Wednesday, October 21, 2009

Creating a Transit Plan for the San Fernando Valley

On the
Los Angeles Times website under its LA Now Blog, Dave A. wrote the following:

"How about some attention to the San Fernando Valley...?

The Valley has 2/3 the population, yet gets 1/10th the public transit investments."

Dave A. raises a good point.

I'm watching the machinations of San Gabriel Valley politicos who are persistently and consistently advocating for two Gold Line extensions.

There is no equivalent energy and advocacy happening in the San Fernando Valley.

It's not that the San Fernando Valley doesn't have worthy transit infrastructure projects. My top five SFV projects are:

1) a Sepulveda light rail project between Sylmar and LAX;
2) upgrading the already at capacity Orange Line from busway to light rail;
3) Connecting Burbank Airport to Metro Rail;
4) An east-west line connecting the North Hollywood Station to the Gold Line through Burbank and Glendale;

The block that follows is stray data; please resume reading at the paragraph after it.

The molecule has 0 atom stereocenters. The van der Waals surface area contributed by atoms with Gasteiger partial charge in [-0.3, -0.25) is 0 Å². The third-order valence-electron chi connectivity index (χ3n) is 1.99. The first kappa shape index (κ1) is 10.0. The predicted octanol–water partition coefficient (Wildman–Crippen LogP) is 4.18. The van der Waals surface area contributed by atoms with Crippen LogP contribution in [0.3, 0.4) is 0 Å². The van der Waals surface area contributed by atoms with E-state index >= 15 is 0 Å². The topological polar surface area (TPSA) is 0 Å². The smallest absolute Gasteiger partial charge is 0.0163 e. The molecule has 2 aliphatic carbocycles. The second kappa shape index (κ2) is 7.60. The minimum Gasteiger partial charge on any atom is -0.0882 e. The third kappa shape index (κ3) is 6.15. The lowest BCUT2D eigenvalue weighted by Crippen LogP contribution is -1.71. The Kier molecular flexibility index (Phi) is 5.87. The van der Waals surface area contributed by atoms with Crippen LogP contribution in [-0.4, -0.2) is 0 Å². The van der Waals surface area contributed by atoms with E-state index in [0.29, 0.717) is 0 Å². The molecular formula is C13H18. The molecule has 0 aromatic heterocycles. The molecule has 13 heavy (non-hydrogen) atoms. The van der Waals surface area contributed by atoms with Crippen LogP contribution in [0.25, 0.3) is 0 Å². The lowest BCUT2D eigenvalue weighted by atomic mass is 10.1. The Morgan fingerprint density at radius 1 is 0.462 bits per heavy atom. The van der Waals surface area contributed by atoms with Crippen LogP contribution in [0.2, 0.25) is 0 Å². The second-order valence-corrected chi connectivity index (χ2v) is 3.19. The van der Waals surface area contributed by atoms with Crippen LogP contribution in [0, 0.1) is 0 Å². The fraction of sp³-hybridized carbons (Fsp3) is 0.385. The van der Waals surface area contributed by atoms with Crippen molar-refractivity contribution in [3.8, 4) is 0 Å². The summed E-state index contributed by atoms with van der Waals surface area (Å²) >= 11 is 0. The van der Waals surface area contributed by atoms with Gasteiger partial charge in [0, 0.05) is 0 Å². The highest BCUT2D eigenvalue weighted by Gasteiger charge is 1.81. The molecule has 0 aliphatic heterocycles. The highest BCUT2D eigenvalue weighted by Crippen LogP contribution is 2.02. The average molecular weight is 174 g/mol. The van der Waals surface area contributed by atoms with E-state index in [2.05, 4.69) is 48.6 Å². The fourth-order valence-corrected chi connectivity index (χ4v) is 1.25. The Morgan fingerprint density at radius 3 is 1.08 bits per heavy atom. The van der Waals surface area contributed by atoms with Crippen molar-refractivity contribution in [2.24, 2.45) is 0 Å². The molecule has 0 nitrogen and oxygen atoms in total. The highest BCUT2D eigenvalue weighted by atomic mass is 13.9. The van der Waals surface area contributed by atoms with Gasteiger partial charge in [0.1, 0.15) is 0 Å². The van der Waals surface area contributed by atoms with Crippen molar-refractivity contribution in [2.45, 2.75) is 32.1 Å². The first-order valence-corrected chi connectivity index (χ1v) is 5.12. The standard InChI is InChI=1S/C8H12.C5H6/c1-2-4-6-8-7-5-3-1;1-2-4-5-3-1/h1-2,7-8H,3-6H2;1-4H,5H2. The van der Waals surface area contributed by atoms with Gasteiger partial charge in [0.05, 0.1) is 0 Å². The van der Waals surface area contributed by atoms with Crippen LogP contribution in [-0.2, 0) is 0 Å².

5) A Ventura Blvd. modern streetcar between
Universal City and Warner Center.

These are achievable in the long-term if the San Fernando Valley decides to get busy and start advocating for them.

There are certainly dynamic transit advocates in the Valley, such as Kymberleigh Richards. Please check out her website: (While you are there, check out her "Transportation 101" link for a great presentation on how transportation is funded.)

Because California, Los Angeles County and Los Angeles City have legislatures that are too small and have enormous size legislative districts, many of the San Fernando Valley's elected politicians also represent the Westside, where their power and influence is based and where most of the density is. Since I believe the downtown Regional Connector and the Westside Subway extension are the two most critical public transit infrastructure projects in Los Angeles County, I do not fault this.